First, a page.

Martha McSally, Lindsey Graham among GOP candidates who took money from alleged racist

Timothy Mellon called safety net programs "Slavery Redux." He is heir to one of the nation's oldest family fortunes

Published June 20, 2020 6:00AM (EDT)

Lindsey Graham and Martha McSally (Getty Images/Salon)
Lindsey Graham and Martha McSally (Getty Images/Salon)

A number of Republican candidates for Senate and Congress accepted recent campaign donations from Timothy Mellon, a GOP megadonor and heir to the Mellon family fortune, who used derogatory stereotypes to describe Black Americans in his 2015 autobiography. 

Mellon, the 77-year-old founder of a railway shipping company and scion of one of America's wealthiest industrial-age families, has given $40 million to three GOP super PACs and tens of thousands of dollars to various Republican candidates and their PACs, according to Federal Election Commission records.

FEC records reveal that Mellon contributed to the current campaigns of Sen. Martha McSally, R-Ariz., Sen. Lindsey Graham, R-S.C., and Michigan GOP Senate candidate John James, as well as to current congressional campaigns and PACs supporting Reps. Steve Scalise, R-La., and Elise Stefanik, R-N.Y., among others.

Mellon wrote in his self-published memoir — "The Intriguing Story of Tim Mellon" — that Black people were "even more belligerent" after the civil rights movement, and that safety net programs amounted to "Slavery Redux." 

People on federal assistance, he wrote, were "slaves of a new Master, Uncle Sam."

"For delivering their votes in the Federal Elections, they are awarded with yet more and more freebies: food stamps, cell phones, WIC payments, Obamacare, and on, and on, and on," Mellon wrote. "The largess is funded by the hardworking folks, fewer and fewer in number, who are too honest or too proud to allow themselves to sink into this morass."

(Mellon donated $5,555.55 to Black America's Political Action Committee, which identifies itself as a "non-partisan" organization but only endorses Republican candidates on its website.)

FEC records show Mellon contributed a total of $10,900 to McSally, the appointed senator from Arizona who faces a tough election battle this fall. He made a max donation to her current campaign in July 2019.

A study published earlier this week found that Arizona was one of the 10 states most dependent on government assistance programs. The state also has one of the weakest unemployment benefits systems in the country.

James, the GOP Senate candidate in Michigan, is a West Point graduate, veteran and Detroit auto supplier who received President Trump's endorsement in the state's primary and is currently challenging sitting Democratic Sen. Debbie Stabenow. He is also Black. In October 2018, Mellon mad a max donation to James, per FEC records.

Michigan ranks near the bottom in terms of how CARES Act federal relief funding matches up to the number of statewide COVID-19 cases.

Mellon also donated $50,000 in August 2019 to the Scalise Leadership Fund, a PAC supporting Louisiana GOP Rep. Steve Scalise. On that same date, Mellon made maximum donations to Scalise's campaign and a $5,000 contribution to Scalise's "Eye of the Tiger" PAC, for a total of $60,600 in donations to Scalise-related campaign funds that day.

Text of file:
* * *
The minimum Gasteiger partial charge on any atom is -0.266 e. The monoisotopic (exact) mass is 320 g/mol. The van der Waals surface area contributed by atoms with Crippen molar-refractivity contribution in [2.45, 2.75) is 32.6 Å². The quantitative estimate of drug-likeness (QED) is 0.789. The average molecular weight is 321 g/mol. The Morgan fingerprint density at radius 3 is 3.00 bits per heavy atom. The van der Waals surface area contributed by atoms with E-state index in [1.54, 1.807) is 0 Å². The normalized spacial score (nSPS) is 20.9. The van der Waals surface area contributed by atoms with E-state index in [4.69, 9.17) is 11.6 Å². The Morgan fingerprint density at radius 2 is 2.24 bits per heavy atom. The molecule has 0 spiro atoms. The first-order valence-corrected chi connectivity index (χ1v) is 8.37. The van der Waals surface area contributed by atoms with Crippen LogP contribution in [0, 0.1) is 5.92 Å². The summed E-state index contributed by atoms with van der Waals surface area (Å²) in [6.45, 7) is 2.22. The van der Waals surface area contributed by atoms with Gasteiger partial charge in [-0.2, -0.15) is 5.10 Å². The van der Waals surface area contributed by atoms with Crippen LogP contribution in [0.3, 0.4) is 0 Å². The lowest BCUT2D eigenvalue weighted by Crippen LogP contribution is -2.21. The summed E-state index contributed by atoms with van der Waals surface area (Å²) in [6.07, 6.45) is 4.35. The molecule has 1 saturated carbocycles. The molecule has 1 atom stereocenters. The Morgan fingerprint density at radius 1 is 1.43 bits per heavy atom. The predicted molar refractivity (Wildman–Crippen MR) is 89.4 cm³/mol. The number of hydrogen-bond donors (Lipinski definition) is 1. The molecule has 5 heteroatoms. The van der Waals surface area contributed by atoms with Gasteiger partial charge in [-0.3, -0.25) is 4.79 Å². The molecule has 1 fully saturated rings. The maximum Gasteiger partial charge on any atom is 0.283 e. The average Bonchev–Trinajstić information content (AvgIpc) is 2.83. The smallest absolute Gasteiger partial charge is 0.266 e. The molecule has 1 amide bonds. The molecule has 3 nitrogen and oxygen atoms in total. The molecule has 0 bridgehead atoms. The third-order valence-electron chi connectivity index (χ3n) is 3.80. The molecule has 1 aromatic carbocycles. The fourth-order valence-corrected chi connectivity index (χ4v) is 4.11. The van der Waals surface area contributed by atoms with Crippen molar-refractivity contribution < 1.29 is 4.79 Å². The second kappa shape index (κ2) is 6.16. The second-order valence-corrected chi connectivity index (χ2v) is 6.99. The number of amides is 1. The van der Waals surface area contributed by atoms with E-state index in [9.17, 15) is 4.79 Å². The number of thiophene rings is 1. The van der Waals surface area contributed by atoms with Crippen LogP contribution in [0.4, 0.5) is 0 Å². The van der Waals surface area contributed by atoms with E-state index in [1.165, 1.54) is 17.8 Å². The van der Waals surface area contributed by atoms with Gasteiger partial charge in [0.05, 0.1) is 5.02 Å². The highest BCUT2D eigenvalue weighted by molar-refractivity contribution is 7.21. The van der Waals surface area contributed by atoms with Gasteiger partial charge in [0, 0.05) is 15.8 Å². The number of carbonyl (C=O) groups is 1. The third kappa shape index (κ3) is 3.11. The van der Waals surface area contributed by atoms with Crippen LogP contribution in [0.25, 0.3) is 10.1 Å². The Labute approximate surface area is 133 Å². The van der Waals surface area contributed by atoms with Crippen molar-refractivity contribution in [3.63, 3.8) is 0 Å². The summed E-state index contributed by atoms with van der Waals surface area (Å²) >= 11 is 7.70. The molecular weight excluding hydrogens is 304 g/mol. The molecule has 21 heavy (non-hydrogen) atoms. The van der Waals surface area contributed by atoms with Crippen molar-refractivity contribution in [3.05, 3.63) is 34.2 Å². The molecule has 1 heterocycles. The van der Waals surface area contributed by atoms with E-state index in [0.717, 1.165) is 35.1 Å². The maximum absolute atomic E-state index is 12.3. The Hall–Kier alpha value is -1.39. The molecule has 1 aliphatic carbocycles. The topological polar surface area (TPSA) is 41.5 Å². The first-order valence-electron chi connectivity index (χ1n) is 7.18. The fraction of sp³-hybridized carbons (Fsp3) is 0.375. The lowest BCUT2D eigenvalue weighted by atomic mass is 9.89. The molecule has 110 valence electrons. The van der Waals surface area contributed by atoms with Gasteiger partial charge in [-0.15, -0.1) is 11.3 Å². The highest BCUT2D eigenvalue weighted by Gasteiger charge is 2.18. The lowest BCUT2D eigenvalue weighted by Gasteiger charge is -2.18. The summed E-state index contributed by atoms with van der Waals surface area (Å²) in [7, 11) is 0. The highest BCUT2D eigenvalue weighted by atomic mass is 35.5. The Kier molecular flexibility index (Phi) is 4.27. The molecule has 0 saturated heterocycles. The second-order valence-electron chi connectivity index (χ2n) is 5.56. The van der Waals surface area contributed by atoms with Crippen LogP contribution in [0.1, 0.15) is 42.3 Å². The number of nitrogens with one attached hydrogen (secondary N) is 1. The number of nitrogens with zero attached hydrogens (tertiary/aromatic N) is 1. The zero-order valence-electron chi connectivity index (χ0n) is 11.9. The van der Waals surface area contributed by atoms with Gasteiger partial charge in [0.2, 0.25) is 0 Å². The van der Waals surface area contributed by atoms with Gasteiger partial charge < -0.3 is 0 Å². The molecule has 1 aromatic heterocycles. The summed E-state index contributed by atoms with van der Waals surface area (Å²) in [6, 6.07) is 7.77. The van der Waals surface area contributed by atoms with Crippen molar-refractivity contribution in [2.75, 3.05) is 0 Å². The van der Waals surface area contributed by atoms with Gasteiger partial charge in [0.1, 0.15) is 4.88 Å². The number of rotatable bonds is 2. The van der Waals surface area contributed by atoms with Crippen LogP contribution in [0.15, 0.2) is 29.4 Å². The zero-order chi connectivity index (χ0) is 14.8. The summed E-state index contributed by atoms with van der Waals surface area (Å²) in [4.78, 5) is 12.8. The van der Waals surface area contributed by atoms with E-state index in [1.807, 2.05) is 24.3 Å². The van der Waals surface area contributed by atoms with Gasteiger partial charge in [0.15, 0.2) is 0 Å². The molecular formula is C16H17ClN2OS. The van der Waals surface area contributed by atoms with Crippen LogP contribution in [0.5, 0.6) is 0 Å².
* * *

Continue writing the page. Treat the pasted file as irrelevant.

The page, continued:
The median household income for Louisiana is $47,942 per year, according to latest census data.

Louisiana was also one of the country's first coronavirus hotspots, where Black residents died at a much higher rate than white residents. Nearly 57% of the first 1,405 people to die of the coronavirus in the state were Black, though that demographic comprises only one-third of the state's population.

Louisiana also ranks among the states most dependent on government assistance.

In 2002, Scalise addressed a gathering of white supremacists and neo-Nazis led by David Duke.

Last December, Stefanik, a Republican from upstate New York, accepted a max donation from Mellon, FEC records show. She is in Tulsa, Oklahoma, on Friday to campaign for Trump.

As the Washington Post previously reported, Mellon also made two unexpected donations to Democrats, one to Rep. Alexandria Ocasio-Cortez of New York, and another to Rep. Tulsi Gabbard's 2020 presidential campaign. Sen. Lindsey Graham, R-S.C., also took $250 from Mellon in 2019.

Mellon has also previously contributed to the campaigns of several senators currently up for re-election, including North Carolina's Thom Tillis (max donations in 2014), Georgia's David Perdue (to whom Mellon over-donated in 2014), Colorado's Cory Gardner (maxed out in 2014) and Alaska's Dan Sullivan (maxed out in 2014).

With the exception of Sullivan, all those incumbents face tight races. Tillis currently trails his Democratic opponent in a Real Clear Politics average of polls.

Over the last few months, McSally has found herself facing increasingly steep odds. The Arizona Republican has been consistently down by double digits to Democrat challenger Mark Kelly in state polls, a gap that reportedly alarmed Trump so much that he pulled aside Senate Majority Leader Mitch McConnell to talk about it.

McConnell's Senate Leadership Fund PAC said it will spend $9.2 million on ads defending McSally's seat this fall. Mellon donated $10 million to the PAC this year, FEC records show.

The campaigns for McSally, James, Stefanik and Scalise did not respond to Salon's request for comment. 

By Roger Sollenberger

Roger Sollenberger was a staff writer at Salon (2020-21). Follow him on Twitter @SollenbergerRC.

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